25 Feb Regrets Can Be Instructional
February 25, 2016
He whose ear listens to the life-giving reproof will dwell among the wise. He who neglects discipline despises himself, but he who listens to reproof acquires understanding.
Another insight that can help you live without regrets is this truth: regrets can be instructional.
Dr. Arthur Freeman and Rose DeWolf describe the potential value of regrets: “Somewhere inside all of us there is a Hall of Memories where we keep the people, places, and events of our past. . . . These memories may be painful, but only temporarily so. . . . You come away refreshed, warmed, or warned–ready to deal again with the future. Maybe even able to warn others not to repeat your mistakes. The key to progress in life is returning to the present. The Hall of Memories becomes a fascinating place to visit–no longer a place in which to live–or even linger.”
You see, one of the greatest values of regrets is that they can provide instruction for the future. They can keep us from making the same mistake over and over again.
Years ago I was faced with the possibility of a change in my ministry. At the time my girls were young. One night, while I was debating this decision, I went into my daughter’s bedroom to turn out the closet light. When I walked into the closet, I saw a collage my wife had made for each year of my daughter’s life. As I looked through those pictures, I was filled with regrets about missed opportunities to spend time with my daughters. Then I asked myself, “If I took this new ministry assignment, will I look at snapshots in future years and be filled with those same regrets?” So I sat down with a piece of paper and said, “If I take this new ministry assignment, how will this affect my children? Is it a plus, minus, or a zero? What about my marriage? What about my friendships?” I went down the list and added a plus or a minus or a zero–meaning positive effect, negative effect, or no effect. I realized that taking this new job would have more minuses than pluses in my life, so I declined to do it.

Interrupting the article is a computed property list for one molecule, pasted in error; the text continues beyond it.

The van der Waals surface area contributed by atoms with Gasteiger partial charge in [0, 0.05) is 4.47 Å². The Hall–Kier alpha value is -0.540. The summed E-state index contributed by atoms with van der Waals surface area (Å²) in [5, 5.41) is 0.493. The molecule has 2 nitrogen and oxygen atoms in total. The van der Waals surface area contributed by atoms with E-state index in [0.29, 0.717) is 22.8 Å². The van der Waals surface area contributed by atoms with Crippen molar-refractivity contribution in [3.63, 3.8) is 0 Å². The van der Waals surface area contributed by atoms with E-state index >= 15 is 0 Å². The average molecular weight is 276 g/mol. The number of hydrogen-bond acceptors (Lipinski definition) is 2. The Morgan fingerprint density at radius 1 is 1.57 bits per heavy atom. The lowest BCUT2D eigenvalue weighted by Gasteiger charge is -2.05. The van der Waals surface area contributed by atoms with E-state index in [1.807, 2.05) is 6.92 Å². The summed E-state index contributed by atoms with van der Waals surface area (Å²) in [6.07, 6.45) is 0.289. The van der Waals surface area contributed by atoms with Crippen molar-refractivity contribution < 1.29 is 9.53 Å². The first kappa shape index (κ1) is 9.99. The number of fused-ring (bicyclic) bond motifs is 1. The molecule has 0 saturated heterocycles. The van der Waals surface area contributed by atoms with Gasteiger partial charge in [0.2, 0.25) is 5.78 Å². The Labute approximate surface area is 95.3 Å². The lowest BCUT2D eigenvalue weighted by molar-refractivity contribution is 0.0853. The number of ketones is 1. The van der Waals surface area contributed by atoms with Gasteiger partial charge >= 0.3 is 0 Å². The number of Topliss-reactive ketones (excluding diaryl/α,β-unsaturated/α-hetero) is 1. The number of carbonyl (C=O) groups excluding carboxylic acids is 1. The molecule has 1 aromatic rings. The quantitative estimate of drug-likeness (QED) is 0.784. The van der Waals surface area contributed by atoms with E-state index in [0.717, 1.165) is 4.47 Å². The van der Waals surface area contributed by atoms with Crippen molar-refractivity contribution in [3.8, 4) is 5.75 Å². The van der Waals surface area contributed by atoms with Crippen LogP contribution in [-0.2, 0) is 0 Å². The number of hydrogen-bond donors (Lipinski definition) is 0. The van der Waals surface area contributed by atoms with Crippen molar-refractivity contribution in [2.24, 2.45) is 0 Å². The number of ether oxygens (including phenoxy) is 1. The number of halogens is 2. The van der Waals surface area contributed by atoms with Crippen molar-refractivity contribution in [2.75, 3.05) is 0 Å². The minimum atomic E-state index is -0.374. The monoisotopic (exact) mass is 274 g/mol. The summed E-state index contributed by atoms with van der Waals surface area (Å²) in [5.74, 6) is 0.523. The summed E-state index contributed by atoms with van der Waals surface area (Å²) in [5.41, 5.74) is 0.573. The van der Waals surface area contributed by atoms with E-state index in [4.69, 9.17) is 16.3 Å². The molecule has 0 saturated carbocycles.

Why did I make that decision? It was because the regrets of my past provided direction for my future. In Proverbs 15:31-32, Solomon says, “He whose ear listens to the life-giving reproof will dwell among the wise. He who neglects discipline despises himself, but he who listens to reproof acquires understanding.” The pain of regret over past mistakes can give you guidance about the future.
Today’s devotion is excerpted from “Living above the Could-Haves, Would-Haves, Should-Haves” ” by Dr. Robert Jeffress, 2009.
Scripture taken from the NEW AMERICAN STANDARD BIBLE®, Copyright © 1960,1962,1963,1968,1971,1972,1973,1975,1977,1995 by The Lockman Foundation. Used by permission.
Quote from Dr. Arthur Freeman and Rose DeWolf, “Coulda, Woulda, Shoulda: Overcoming Regrets, Mistakes, and Missed Opportunities (New York: William Morrow, 1992), 263-64.